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Mercury methylation by Geobacter metallireducens GS-15 in the presence of Skeletonema costatum.

08:00 EDT 15th March 2019 | BioPortfolio

Summary of "Mercury methylation by Geobacter metallireducens GS-15 in the presence of Skeletonema costatum."

In this study, bacterial mercury (Hg) methylation was investigated under the influence of red-tide algae of Skeletonema costatum (S. costatum). The distribution and speciation of total mercury (THg) and methylmercury (MeHg) were profiled by employing Geobacter metallireducens (G. metallireducens GS-15) as the methylating bacteria. G. metallireducens GS-15 showed different capabilities in methylating different inorganic forms of Hg(II) (HgCl) and Hg(II)-Algae (HgCl captured by S. costatum) to MeHg. In the absence of S. costatum, a maximum methylation efficiency of 4.31 ± 0.47% was achieved with Hg(II) of 1-100 μg L, while accelerated MeHg formation rate was detected at a higher initial Hg(II) concentration. In the presence of S. costatum, there were distinct changes in the distribution of THg and MeHg by altering the bioavailability of Hg(II) and Hg(II)-Algae. A larger proportion of THg tended to be retained by a higher algal biomass, resulting in decreased methylation efficiencies. The methylation efficiency of Hg(II) decreased from 3.01 ± 0.10% to 1.01 ± 0.01% with 10-mL and 250-mL algal media, and that of Hg(II)-Algae decreased from 0.83 ± 0.13% to 0.22 ± 0.01% with 10-mL and 250-mL Hg(II)-Algae media. Fourier transform infrared spectrometry, surface charge properties and elemental compositions of S. costatum were used to infer that amine, carboxyl and sulfonate functional groups were most likely to interact with Hg(II) through complexation and/or electrostatic attraction. These results suggest that red-tide algae may be an influencing factor on bacterial Hg methylation in eutrophic water bodies.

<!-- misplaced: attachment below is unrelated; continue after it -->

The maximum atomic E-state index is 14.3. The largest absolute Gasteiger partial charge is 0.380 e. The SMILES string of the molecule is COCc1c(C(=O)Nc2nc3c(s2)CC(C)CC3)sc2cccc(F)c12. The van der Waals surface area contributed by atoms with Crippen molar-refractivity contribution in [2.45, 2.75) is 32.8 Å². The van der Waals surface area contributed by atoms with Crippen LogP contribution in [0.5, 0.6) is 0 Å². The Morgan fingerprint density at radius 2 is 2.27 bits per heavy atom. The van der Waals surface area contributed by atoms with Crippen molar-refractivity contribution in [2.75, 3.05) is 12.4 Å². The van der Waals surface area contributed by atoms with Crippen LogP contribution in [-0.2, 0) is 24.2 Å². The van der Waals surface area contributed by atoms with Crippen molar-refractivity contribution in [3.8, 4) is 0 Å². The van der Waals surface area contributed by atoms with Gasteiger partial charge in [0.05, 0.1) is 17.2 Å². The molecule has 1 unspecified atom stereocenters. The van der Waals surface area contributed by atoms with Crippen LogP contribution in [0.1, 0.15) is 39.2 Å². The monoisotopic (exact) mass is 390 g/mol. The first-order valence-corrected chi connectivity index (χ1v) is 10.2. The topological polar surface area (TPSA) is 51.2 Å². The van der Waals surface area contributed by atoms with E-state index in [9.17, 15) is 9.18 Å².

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This article was published in the following journal.

Name: The Science of the total environment
ISSN: 1879-1026
Pages: 208-214

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Medical and Biotech [MESH] Definitions

Addition of methyl groups. In histo-chemistry methylation is used to esterify carboxyl groups and remove sulfate groups by treating tissue sections with hot methanol in the presence of hydrochloric acid. (From Stedman, 25th ed)

Stable mercury atoms that have the same atomic number as the element mercury, but differ in atomic weight. Hg-196, 198-201, and 204 are stable mercury isotopes.

Poisoning that results from chronic or acute ingestion, injection, inhalation, or skin absorption of MERCURY or MERCURY COMPOUNDS.

Unstable isotopes of mercury that decay or disintegrate emitting radiation. Hg atoms with atomic weights 185-195, 197, 203, 205, and 206 are radioactive mercury isotopes.

A silver metallic element that exists as a liquid at room temperature. It has the atomic symbol Hg (from hydrargyrum, liquid silver), atomic number 80, and atomic weight 200.59. Mercury is used in many industrial applications and its salts have been employed therapeutically as purgatives, antisyphilitics, disinfectants, and astringents. It can be absorbed through the skin and mucous membranes which leads to MERCURY POISONING. Because of its toxicity, the clinical use of mercury and mercurials is diminishing.

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